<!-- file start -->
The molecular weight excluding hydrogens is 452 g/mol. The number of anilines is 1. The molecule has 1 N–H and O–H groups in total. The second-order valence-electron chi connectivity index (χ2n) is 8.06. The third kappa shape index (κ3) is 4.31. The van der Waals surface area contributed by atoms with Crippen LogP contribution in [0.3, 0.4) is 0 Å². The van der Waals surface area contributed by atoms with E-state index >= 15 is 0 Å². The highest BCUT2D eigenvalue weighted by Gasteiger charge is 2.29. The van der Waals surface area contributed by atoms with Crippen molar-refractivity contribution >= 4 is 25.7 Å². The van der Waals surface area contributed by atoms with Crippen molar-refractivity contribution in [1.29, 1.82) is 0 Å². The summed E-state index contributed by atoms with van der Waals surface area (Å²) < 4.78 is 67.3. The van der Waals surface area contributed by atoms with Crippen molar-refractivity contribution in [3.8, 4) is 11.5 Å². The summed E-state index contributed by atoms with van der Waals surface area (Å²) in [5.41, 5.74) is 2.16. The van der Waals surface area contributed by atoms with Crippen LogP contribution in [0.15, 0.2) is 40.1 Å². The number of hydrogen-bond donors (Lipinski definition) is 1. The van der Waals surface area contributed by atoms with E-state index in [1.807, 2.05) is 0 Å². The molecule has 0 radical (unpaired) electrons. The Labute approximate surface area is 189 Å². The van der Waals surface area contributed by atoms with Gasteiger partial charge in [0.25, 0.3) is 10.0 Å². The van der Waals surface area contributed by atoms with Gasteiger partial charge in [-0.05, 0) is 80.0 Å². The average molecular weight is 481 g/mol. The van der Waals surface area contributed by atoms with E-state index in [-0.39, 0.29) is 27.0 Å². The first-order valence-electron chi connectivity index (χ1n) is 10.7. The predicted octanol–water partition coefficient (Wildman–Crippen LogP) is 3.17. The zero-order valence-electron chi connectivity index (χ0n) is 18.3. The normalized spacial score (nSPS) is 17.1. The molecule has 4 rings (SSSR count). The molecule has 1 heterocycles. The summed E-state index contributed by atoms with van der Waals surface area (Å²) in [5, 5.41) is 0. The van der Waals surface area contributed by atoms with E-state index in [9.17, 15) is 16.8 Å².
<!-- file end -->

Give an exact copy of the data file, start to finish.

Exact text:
The molecular weight excluding hydrogens is 452 g/mol. The number of anilines is 1. The molecule has 1 N–H and O–H groups in total. The second-order valence-electron chi connectivity index (χ2n) is 8.06. The third kappa shape index (κ3) is 4.31. The van der Waals surface area contributed by atoms with Crippen LogP contribution in [0.3, 0.4) is 0 Å². The van der Waals surface area contributed by atoms with E-state index >= 15 is 0 Å². The highest BCUT2D eigenvalue weighted by Gasteiger charge is 2.29. The van der Waals surface area contributed by atoms with Crippen molar-refractivity contribution >= 4 is 25.7 Å². The van der Waals surface area contributed by atoms with Crippen molar-refractivity contribution in [1.29, 1.82) is 0 Å². The summed E-state index contributed by atoms with van der Waals surface area (Å²) < 4.78 is 67.3. The van der Waals surface area contributed by atoms with Crippen molar-refractivity contribution in [3.8, 4) is 11.5 Å². The summed E-state index contributed by atoms with van der Waals surface area (Å²) in [5.41, 5.74) is 2.16. The van der Waals surface area contributed by atoms with Crippen LogP contribution in [0.15, 0.2) is 40.1 Å². The number of hydrogen-bond donors (Lipinski definition) is 1. The van der Waals surface area contributed by atoms with E-state index in [1.807, 2.05) is 0 Å². The molecule has 0 radical (unpaired) electrons. The Labute approximate surface area is 189 Å². The van der Waals surface area contributed by atoms with Gasteiger partial charge in [0.25, 0.3) is 10.0 Å². The van der Waals surface area contributed by atoms with Gasteiger partial charge in [-0.05, 0) is 80.0 Å². The average molecular weight is 481 g/mol. The van der Waals surface area contributed by atoms with E-state index in [-0.39, 0.29) is 27.0 Å². The first-order valence-electron chi connectivity index (χ1n) is 10.7. The predicted octanol–water partition coefficient (Wildman–Crippen LogP) is 3.17. The zero-order valence-electron chi connectivity index (χ0n) is 18.3. The normalized spacial score (nSPS) is 17.1. The molecule has 4 rings (SSSR count). The molecule has 1 heterocycles. The summed E-state index contributed by atoms with van der Waals surface area (Å²) in [5, 5.41) is 0. The van der Waals surface area contributed by atoms with E-state index in [9.17, 15) is 16.8 Å².